print this page
contact us


"A period of exclusivity is needed to induce an optimal level of innovation."

Inventors must be able to recoup the costs incurred in developing and bringing their inventions to market. Often the inventor does not have the money to build their project or process and needs to reveal their invention to third parties. Acquiring a patent affords protection from third parties attempting to steal an invention. Patent rights reward people who help further the public knowledge by providing the inventor with a limited type of monopoly on their invention. Theoretically this will spur others forward to improve upon the invention or to incorporate aspects of it into their own later inventions.

The rights that an inventor secures for this disclosure vest upon issuance of a patent. They do not exist during the “patent pending” phase. These rights granted by a patent are the rights to prevent other parties from making, using or selling the invention as claimed (or an essential part of it) until the expiration of an exclusive 20 year period from the date of filing the patent application. (Only 14 years for design patents.)

The threshold for obtaining a patent is higher than for a trademark or a copyright. Note that often inventors do not want to reveal their trade secrets such as the formulae for Coke. In this type of case an inventor may choose not to seek a patent. Without a patent these inventors lose Federal protection and must rely upon state laws to protect their rights with respect to illegal misappropriation but they are not held to a 20 year period of exclusive use and they may continue to reap the financial benefits of their discovery as long as they are able to maintain their “secret” from the public.

There are three types of patents - Utility, Design and Plant. The Utility and Plant patents may be applied for in either a provisional or non-provisional application. A provisional application acts to hold the right to apply for a patent for a one year period. Often in this one year period the inventor will attempt to secure funds to further his invention, or will test the market for success before spending the money on filing a larger, non-provisional application. Design patents last 17 years and all other patents 20 years.

Note that a patent is not a hunting license. It is not a reward for the search but rather compensation for its successful conclusion. Denying a patent may free or encourage others to find a use for or complete the invention.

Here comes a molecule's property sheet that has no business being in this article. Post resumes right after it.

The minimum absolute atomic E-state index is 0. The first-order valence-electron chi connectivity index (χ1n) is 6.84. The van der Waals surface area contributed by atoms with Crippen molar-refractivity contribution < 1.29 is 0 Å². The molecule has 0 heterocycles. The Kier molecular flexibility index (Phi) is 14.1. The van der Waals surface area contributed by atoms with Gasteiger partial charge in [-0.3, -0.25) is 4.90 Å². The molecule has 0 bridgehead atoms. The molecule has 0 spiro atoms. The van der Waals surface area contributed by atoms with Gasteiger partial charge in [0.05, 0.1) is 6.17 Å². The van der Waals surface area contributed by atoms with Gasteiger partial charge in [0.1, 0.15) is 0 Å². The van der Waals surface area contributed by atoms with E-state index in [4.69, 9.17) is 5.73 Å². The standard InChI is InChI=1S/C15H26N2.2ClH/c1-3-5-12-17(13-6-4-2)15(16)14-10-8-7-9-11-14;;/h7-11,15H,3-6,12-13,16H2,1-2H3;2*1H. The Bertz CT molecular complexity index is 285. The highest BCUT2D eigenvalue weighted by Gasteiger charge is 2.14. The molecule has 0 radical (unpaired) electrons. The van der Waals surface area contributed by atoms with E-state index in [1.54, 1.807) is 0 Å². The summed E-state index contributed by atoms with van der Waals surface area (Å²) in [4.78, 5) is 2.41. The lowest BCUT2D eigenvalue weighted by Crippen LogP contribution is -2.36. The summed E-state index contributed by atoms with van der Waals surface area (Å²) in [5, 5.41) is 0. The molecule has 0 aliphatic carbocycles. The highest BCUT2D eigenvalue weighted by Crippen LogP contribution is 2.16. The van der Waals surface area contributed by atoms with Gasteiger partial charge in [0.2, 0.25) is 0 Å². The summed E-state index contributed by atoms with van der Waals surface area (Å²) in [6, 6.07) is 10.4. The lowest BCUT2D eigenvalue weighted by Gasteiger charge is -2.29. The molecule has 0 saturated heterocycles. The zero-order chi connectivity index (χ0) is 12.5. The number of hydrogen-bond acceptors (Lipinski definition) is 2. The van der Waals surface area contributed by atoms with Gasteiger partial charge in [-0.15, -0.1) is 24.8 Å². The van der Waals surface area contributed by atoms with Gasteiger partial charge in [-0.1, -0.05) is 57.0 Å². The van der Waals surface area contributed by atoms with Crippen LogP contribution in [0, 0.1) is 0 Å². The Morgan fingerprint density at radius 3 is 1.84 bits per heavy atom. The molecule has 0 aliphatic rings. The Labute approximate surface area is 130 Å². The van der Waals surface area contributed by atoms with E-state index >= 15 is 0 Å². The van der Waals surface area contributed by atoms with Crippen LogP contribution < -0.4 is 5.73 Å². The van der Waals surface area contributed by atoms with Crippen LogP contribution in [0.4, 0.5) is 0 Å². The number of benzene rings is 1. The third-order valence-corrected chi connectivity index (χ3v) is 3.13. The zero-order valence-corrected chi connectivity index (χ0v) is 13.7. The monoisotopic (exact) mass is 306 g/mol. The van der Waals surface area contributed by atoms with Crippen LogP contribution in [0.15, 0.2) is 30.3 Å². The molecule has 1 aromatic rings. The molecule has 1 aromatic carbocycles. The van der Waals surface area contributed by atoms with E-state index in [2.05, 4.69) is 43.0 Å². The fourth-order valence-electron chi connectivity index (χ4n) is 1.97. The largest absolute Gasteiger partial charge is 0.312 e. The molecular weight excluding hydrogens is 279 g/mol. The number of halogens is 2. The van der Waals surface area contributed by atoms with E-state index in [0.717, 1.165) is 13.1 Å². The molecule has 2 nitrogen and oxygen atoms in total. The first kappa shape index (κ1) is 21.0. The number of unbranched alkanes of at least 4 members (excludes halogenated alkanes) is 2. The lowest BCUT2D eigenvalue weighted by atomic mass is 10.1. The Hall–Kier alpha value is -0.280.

A patent is always given initially to the inventor even if it is assigned. In the US the patent is granted to the first to invent. In most other countries, the patent is given to the first to file. Patents are harder to get than copyrights or trademarks. Patent law, like all intellectual property law is somewhat abstract. Fortunately, it is substantially proscribed in the Federal statutes.

What Can be Patented?

The idea of an invention cannot be patented - only the embodiment of that idea.

If ideas alone could be patented it would tie up the basic building blocks of knowledge. If there was a monopoly on these building blocks inventors would not have the freedom to develop new products and processes. There is a distinction between an idea and a process, a process is an application of an idea.

Patents are only granted to new and useful processes, machines, manufactured items, compositions of matter or any useful improvement thereof. Some examples of patentable products and processes are: chemical processes and intermediary formulae,
methods of doing business, software and computer programs, ornamental designs, algorithms and biotechnology.

Biotechnology patents are often good examples of how products and processes must be man-made, not nature’s handiwork. The combination of two existing things must make something new, not just a combination of two things. For example, combining 2 known bacteria is patentable but implanting a known gene in a known bacterium is not. Now we allow the patenting of parts of living things IE gene sequences - however this enters a gray area since synthetic gene sequences are close to the basic building blocks of nature. It is the distilled purified version of existing gene sequences that are useful.

What Can’t be Patented?

Anything that is not human made cannot be patented. A scientific truth is not patentable but a useful structure created with it is. Principles or laws of nature are not patentable. Naturally occurring substances are not patentable. even if they were previously unknown. Abstract ideas can’t be patented, only an embodiment of that idea (the invention). Legislative intent is to allow anything made by man to be patentable whether it is living or inanimate. Printed matter such as forms cannot be patented. Mere chemical formulas without function or purpose are not patentable. Mental steps are not patentable.


Manifestations of nature, natural forces, physical phenomenon, principals and abstract ideas are not patentable, but living organisms designed by man are. Mathematical formulations (algorithms) are not patentable but processes that use them are. It is a tough line to draw between ideas and embodiments. One reason for the intricacy of patent law is to ensure that patents don’t tie up every application of a principle in nature including applications that have not yet been invented.